A word of warning. Although I am trying to reduce the length of my videos, I just can’t help being a chatterbox – it is a curse! Anyway this is a bit longer than I wanted, but hopefully illuminating and entertaining.
The way I shot this video was literally to set the camera rolling and start drawing and talking about what I was doing. There was two to three hours of footage to wade through, so I won’t be doing that again! Inevitably there were several creative cul-de-sacs, which I omitted from the video. Some of these blind alleys were much longer than others. There are many things that are going through my mind simultaneously; I was thinking both about the visual and acoustic aspects of the aurora borealis as well as making decisions on whether that particular idea would translate into a sculpture that would look cool, and how practical or successful it would be to make. Gradually some of the concepts start to work and a design is created.
A new thing for me with this project is having to justify myself. I couldn’t believe it! Normally with these projects (as well as my general work) what happens is that people ask, “Paul would you do this for me/us?” and I reply yes or no and with a price tag. I deliver whatever I have come up at the appropriate time and they are delighted with the results. So to be questioned about my capabilities came as a bit of a shock. So in order to satisfy the South Bank Centre which is the venue, I had to do some better drawings and thus certificate my professionalism. As you can probably tell, what I feel is a huge cultural void between people who work in a large organisation doing highly specialised roles and me, an instrument maker who works by himself and does everything to run his own business. What they fail to understand is that I fix things, but in order to fix something I need to know what the problem is and that requires speaking the same language, and I just don’t speak theirs.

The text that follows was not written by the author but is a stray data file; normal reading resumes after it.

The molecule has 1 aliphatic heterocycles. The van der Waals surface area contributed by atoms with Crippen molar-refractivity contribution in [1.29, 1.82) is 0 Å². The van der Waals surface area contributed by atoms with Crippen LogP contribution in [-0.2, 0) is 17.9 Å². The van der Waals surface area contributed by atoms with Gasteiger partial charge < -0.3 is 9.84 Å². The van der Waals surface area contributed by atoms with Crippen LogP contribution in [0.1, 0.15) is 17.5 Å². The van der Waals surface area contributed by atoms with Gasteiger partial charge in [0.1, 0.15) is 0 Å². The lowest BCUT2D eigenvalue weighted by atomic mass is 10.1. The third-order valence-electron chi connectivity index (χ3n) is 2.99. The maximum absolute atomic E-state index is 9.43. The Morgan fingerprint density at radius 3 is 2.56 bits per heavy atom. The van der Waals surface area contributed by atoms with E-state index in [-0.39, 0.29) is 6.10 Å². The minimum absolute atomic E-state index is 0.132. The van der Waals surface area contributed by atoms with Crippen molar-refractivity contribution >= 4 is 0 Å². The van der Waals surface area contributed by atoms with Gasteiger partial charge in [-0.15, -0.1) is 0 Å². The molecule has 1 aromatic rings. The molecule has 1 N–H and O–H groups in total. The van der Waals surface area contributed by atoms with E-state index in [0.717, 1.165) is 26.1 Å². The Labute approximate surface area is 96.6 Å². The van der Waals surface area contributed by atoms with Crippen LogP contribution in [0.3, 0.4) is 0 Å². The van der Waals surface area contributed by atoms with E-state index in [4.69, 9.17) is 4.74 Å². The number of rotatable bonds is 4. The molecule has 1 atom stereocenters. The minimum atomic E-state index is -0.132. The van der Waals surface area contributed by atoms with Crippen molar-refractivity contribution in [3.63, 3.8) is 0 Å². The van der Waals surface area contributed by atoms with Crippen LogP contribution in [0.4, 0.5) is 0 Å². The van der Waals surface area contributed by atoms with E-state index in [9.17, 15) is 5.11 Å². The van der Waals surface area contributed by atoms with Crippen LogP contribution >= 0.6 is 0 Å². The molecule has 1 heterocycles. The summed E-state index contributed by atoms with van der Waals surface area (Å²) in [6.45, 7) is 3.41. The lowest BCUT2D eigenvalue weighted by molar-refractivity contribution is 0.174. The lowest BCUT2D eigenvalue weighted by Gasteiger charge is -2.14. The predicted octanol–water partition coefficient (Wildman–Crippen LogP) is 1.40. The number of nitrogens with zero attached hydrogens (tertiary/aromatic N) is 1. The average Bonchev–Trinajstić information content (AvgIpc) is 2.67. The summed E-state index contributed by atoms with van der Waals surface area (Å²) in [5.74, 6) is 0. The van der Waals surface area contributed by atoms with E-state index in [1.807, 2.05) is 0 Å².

However, I am not a negative person, the opposite, I will go out of my way to help people. Most people take advantage of my nature, but they the arseholes; those that don’t become my friends. It is not altruistic, I get something from the interaction too, be it feeling good about myself for helping a stranger in the street, or pride in my work because I always do my best. So because the South Bank needed help in visualising the concept, they needed sketches in context or some such jargon which meant, “Paul can you show us what it will look like outside the centre please?” Now I have an understanding of the problem, I can come up with a solution which was to draw it on the computer so I could insert the image into a photo. This avoids my inability to do pretty drawings quickly but also gave me the opportunity to work the design more, expose areas that didn’t work and fill in the gaps a bit more.
And what a useful process this has proven to be. Only positives have come out of the time that I spent doing it. Oh the irony! When I start building the sculpture things will change and develop again, but it is such a useful reference point to show people. I forget that I am exceptionally good at visualisation, I can can close my eyes and go through a whole job; most of the time what I make in my imagination is realised in the material world. I make musical instruments, so of course I am good at it. But I forget that most people don’t have that skill and when questioned I get defensive and irritable, which makes me the arsehole!
Nordic Music Days host an annual festival to celebrate and promote music from all over that vast region. This year for the first time the event will be held somewhere else and they have chosen London. Running from September 28 to October 1 it will be held at the South Bank Centre. The theme for this years festival is the northern Lights.